Yung Bans: Yung Bans Vol. 5
Yung Bans Vol. 5 Review
Yung Bans Vol. 5 Review
Yung Bans is a true Atlanta rap star in the making. Bans is only nineteen years old, but as of late, the young rapper has been making tidal waves. Thursday evening, Bans shared Yung Bans Vol. 5 - the fifth installment of his self-titled project series that he has been slowly releasing in parts since December of last year. I discovered Yung Bans earlier this year, following a tweet from Future, in which he reposted a Soundcloud link of a song called “Different Colors” ft. Lil Yachty. Being the curious person I am, I pondered who this Yung Bans person was who Future was giving a co-sign to. I was soon captivated by the apparent nothingness that was being spewed out of both rappers. It was like a pure feeling that could not be described wholly. After searching the depths of Soundcloud’s corners and finding more unearthed songs by the artist Yung Bans, I considered myself a fan. So when Bans began to tease new music and a new project, it was as if it was a Pavlovian Response occurred.
I won’t even cap — the first two songs on the nine-track album were a little underwhelming, which led to a somewhat of a slow start off to the album before the energy from Yung Bans became more familiar to previous works. It will only take a listener about five minutes before they reach the third track “Stacks in My Slacks” that I credited as showcasing Yung Bans’ youthful energy. It is also worth noting that each tracks’ duration never surpasses three and a half minutes, but that seems to be the ever more popular trend in hip hop nowadays. But in the case of Yung Bans, it works in his favor.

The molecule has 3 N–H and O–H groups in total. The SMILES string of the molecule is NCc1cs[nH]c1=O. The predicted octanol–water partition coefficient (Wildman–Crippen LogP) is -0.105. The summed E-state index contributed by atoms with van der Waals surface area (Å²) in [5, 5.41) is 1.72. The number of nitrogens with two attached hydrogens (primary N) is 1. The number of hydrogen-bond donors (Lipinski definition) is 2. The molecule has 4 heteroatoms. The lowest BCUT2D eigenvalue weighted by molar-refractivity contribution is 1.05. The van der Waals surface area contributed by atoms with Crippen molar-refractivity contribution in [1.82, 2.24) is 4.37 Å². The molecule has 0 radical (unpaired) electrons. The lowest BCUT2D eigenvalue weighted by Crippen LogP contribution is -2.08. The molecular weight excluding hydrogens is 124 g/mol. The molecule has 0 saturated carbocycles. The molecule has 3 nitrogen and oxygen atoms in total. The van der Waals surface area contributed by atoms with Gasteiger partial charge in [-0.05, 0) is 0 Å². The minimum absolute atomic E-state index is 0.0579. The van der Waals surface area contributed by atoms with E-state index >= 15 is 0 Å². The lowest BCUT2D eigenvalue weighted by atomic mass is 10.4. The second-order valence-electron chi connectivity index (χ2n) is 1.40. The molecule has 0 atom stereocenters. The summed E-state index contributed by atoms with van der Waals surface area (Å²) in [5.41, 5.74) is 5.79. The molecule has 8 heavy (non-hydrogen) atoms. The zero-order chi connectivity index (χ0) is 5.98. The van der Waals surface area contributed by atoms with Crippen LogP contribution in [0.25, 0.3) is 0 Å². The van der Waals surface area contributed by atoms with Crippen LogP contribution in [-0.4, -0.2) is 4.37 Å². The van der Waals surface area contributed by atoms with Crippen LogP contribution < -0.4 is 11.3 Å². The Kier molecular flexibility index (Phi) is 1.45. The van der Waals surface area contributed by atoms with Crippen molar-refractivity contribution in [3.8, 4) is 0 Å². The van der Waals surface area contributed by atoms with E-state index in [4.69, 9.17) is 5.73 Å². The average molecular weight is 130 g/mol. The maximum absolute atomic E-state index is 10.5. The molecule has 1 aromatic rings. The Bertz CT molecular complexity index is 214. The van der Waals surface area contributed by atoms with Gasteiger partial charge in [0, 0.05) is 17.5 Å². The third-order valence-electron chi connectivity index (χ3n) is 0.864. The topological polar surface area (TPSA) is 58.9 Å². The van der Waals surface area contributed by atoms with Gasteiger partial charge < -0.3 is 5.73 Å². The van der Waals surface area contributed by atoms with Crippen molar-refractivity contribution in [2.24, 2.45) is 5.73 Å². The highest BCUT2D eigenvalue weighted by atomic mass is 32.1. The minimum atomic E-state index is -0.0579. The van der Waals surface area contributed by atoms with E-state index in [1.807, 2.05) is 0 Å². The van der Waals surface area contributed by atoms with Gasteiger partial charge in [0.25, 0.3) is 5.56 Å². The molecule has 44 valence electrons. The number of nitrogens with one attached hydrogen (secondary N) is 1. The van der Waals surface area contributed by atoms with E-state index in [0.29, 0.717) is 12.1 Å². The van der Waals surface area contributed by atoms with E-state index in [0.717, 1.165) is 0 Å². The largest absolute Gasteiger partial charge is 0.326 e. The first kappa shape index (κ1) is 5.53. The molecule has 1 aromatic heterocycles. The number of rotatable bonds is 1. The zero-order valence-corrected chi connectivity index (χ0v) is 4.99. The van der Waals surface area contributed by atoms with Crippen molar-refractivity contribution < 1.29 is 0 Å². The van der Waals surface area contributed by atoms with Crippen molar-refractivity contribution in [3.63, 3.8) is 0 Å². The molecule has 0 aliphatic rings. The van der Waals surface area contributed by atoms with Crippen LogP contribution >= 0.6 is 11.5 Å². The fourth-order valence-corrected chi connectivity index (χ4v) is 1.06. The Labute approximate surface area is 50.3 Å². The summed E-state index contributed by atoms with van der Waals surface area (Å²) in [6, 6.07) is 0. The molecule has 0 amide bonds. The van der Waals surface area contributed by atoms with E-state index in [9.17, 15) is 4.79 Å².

Deemed a part of the Soundcloud mumble-rap era, hip hop listeners are more tolerant of the shorter duration track lengths — but we’ll save that argument for another time. Bans is intentional in keeping each song as short as possible, as his style of rap isn’t content of substance. It’s geared more towards a feeling. Most of his ad-libs and verses are usually incomprehensible and indecipherable as he floats over trap-laced beats, rapid hi-hats and snares, boasting about money that he’s accrued and jewelry that he’s since obtained. Occasionally, when Bans isn’t flexing, or bragging about getting fellatio from women, he raps in broken bars about his drug dealing days — made clear by the short track “Posted”.
In a standout track, “Round” ft. Juice WRLD, Bans states that he is, in fact, a flat-earther: “I’m out this Earth, baby, it ain’t round.” I personally don’t agree with that statement, because I am a man of science, but apart from that (and the fact that there’s not much more substance-wise to this song) it’s still fuego.
The final track, listed as “So Long My Friend,” a tribute in remembrance of a slain friend and fellow rapper XXXTentacion, begins with a snippet from the breakout hit of the late rapper, “Look at Me!” — where X mentions Yung Bans. Bans uses his voice to state his frustrations and sadness when news broke that XXXTentacion had been murdered so senselessly.
I implore you all out there to give Yung Bans Vol. 5 a listen and form your own opinion.